Hitmaker Gretchen Peters Releases Second Solo Album

Nashville singer wrote hits for Faith Hill, Trisha Yearwood, Bryan Adams and Bonnie Raitt.

NASHVILLE — Songwriter Gretchen Peters is far from the picture of dissidence. The petite blonde delicately sips a Diet Coke, looking for all the world like your sister-in-law, best friend, or next-door neighbor.

But break rules she does. As one of Nashville's most sought-after songwriters, Peters rejected Nashville's de rigeur practice of co-writing, explaining that she's "just never been able to get comfortable with it." She then broke her own rule, establishing a fruitful writing collaboration with pop-rocker Bryan Adams, landing cuts on the pop charts as a result. She had seven co-writes with Adams on his 1998 A&M set, On a Day Like Today, and the two co-wrote "Rock Steady" for Bonnie Raitt and Adams' track "When You Love Someone" on the Hope Floats soundtrack.

As an artist, Peters, along with husband Green Daniel, spent a leisurely year in 2000 recording and producing her second release, Gretchen Peters, due out in the U.S. on February 13. (It is now available in the U.K. and Australia.)

In an almost unheard-of step, Peters also obtained ownership of the master to her critically lauded recording debut, The Secret of Life. She plans to re-release the album this year, with the original demo of her song "Independence Day" as a bonus track. Recorded by Martina McBride, the song (RealAudio excerpt) — about revenge on a battering husband — earned Peters a CMA Award and a Grammy nomination.

"I am one of the few artists in the world who was able to get my master back and own it," Peters said. "I happen to believe it's morally wrong for anybody but an artist to own their master. I know that it's the standard way of doing business, but it's wrong! The ownership of the thing is sacred and ought to be in the hands of the artist."

The Secret of Life was released in 1996 on Nashville's now-defunct Imprint Records, generating great excitement among critics and song lovers of all stripes. It included several Peters compositions since made famous by other artists: Faith Hill took "The Secret of Life" (RealAudio excerpt) to the top of the country charts, Trisha Yearwood recorded "On a Bus to St. Cloud" (RealAudio excerpt) and McBride included "This Uncivil War" on Emotion.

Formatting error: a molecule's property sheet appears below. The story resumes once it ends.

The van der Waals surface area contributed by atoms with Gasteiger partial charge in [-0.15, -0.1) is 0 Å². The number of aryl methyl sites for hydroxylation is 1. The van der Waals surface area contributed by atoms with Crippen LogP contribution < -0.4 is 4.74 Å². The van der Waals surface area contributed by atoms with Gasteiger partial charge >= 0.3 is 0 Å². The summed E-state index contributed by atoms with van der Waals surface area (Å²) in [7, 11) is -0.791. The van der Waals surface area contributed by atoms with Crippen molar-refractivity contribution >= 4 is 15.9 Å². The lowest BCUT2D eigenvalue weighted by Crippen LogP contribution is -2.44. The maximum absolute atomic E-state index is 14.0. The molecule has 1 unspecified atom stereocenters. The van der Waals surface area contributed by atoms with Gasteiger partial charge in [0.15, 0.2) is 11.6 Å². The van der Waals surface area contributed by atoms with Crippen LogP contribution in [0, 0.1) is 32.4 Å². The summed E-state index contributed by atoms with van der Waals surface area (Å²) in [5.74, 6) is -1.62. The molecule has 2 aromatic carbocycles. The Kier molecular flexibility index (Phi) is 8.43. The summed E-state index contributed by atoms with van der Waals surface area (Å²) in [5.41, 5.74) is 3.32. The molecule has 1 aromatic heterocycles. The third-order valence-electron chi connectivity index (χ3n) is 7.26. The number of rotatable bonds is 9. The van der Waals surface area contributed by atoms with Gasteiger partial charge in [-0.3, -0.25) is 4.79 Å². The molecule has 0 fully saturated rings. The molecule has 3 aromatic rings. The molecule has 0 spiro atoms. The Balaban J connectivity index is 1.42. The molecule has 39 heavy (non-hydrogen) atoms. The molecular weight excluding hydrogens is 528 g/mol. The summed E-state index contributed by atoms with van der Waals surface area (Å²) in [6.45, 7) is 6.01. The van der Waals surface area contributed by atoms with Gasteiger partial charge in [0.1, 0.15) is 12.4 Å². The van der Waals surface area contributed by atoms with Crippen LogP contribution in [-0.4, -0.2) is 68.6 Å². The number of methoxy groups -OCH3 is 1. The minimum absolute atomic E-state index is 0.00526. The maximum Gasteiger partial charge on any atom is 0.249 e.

The fun part is hearing Peters' pared-down folk/pop performance of these familiar country songs. Indeed, hearing them produced in an adult contemporary vein, one is amazed that they were embraced as country records to begin with.

"I think a whole lot of my songs are like that," Peters agreed. "A lot of times, after I get done writing a song, I think, 'I really like this but this will never get cut! Nobody around here is going to want this on their records.'

"I'd like to think in my idealistic way that a song is a song is a song. You can treat it a number of different ways, but the basic elements that make it a good song are the same, no matter what you're doing."

Similarly, Gretchen Peters is "never going to be considered a country album by any stretch of the imagination," she noted, although the opening track "Souvenirs" (RealAudio excerpt), was recorded by Suzy Bogguss.

One of Peters' hallmarks is her lyrics. A Gretchen Peters song is usually a commentary on modern society, but its overriding message is always presented as subtext to the more classic story-song narrative. Peters' lyrics create vivid pictures — no surprise, because her songs are often sparked by something visual. "Eddie's First Wife" (RealAudio excerpt), from Gretchen Peters, for instance, was inspired by an oil painting of the same name, depicting a too-perfect kitchen, circa 1962. From there, Peters' fertile imagination created the befuddled Eddie, left in the dust of the sexual revolution.

While performing and recording her material is important, Peters has no aspirations to a big-time artist's career. Both Gretchen Peters and The Secret of Life re-release will be handled by indie label Valley Entertainment.

"I don't feel a burning need to have a major label — in fact, quite the opposite, I'd run!" she said, laughing. "What I want to do is what I do, and I have the wherewithal to do it myself. What I want from [my records], I guess, is for the people that are out there that will like them to be able to find them. That's basically it. I don't want to play arenas. I don't have any desire to do that."

Performing "is the urge that I have after I write," she explained. "The whole process doesn't really feel complete to me until I do both of those things. I guess because I grew up with singer/songwriters and I just saw that as a way their art was fully realized. Not just in the writing, but in how they sounded doing their song, what they did to their records, that kind of thing."

In January, Peters will tour Australia, where her new album has just been released. After that there will be Stateside gigs, plus new cuts of her songs by some country names — ever superstitious, she declined to be more specific.